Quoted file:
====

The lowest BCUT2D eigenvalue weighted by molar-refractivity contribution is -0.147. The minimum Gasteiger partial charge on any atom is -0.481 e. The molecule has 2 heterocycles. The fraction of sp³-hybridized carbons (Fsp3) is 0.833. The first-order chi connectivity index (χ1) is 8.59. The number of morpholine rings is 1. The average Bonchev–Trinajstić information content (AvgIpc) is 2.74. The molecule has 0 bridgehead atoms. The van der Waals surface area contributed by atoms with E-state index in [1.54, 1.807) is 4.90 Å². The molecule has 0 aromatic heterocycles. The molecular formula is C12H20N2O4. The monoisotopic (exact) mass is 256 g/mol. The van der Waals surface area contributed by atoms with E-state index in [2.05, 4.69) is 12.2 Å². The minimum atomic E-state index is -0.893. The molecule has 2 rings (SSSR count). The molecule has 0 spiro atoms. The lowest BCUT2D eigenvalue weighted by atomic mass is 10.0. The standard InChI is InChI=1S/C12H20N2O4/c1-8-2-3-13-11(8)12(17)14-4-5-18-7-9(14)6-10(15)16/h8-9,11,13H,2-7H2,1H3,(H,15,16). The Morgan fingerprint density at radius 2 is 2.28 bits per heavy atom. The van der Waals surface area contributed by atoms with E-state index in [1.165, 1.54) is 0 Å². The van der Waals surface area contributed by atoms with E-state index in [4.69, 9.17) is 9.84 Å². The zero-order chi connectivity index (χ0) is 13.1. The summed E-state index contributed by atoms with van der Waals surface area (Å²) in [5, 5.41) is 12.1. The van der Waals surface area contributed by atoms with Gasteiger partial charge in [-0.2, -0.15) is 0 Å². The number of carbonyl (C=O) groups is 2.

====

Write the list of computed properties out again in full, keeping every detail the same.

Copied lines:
The lowest BCUT2D eigenvalue weighted by molar-refractivity contribution is -0.147. The minimum Gasteiger partial charge on any atom is -0.481 e. The molecule has 2 heterocycles. The fraction of sp³-hybridized carbons (Fsp3) is 0.833. The first-order chi connectivity index (χ1) is 8.59. The number of morpholine rings is 1. The average Bonchev–Trinajstić information content (AvgIpc) is 2.74. The molecule has 0 bridgehead atoms. The van der Waals surface area contributed by atoms with E-state index in [1.54, 1.807) is 4.90 Å². The molecule has 0 aromatic heterocycles. The molecular formula is C12H20N2O4. The monoisotopic (exact) mass is 256 g/mol. The van der Waals surface area contributed by atoms with E-state index in [2.05, 4.69) is 12.2 Å². The minimum atomic E-state index is -0.893. The molecule has 2 rings (SSSR count). The molecule has 0 spiro atoms. The lowest BCUT2D eigenvalue weighted by atomic mass is 10.0. The standard InChI is InChI=1S/C12H20N2O4/c1-8-2-3-13-11(8)12(17)14-4-5-18-7-9(14)6-10(15)16/h8-9,11,13H,2-7H2,1H3,(H,15,16). The Morgan fingerprint density at radius 2 is 2.28 bits per heavy atom. The van der Waals surface area contributed by atoms with E-state index in [1.165, 1.54) is 0 Å². The van der Waals surface area contributed by atoms with E-state index in [4.69, 9.17) is 9.84 Å². The zero-order chi connectivity index (χ0) is 13.1. The summed E-state index contributed by atoms with van der Waals surface area (Å²) in [5, 5.41) is 12.1. The van der Waals surface area contributed by atoms with Gasteiger partial charge in [-0.2, -0.15) is 0 Å². The number of carbonyl (C=O) groups is 2.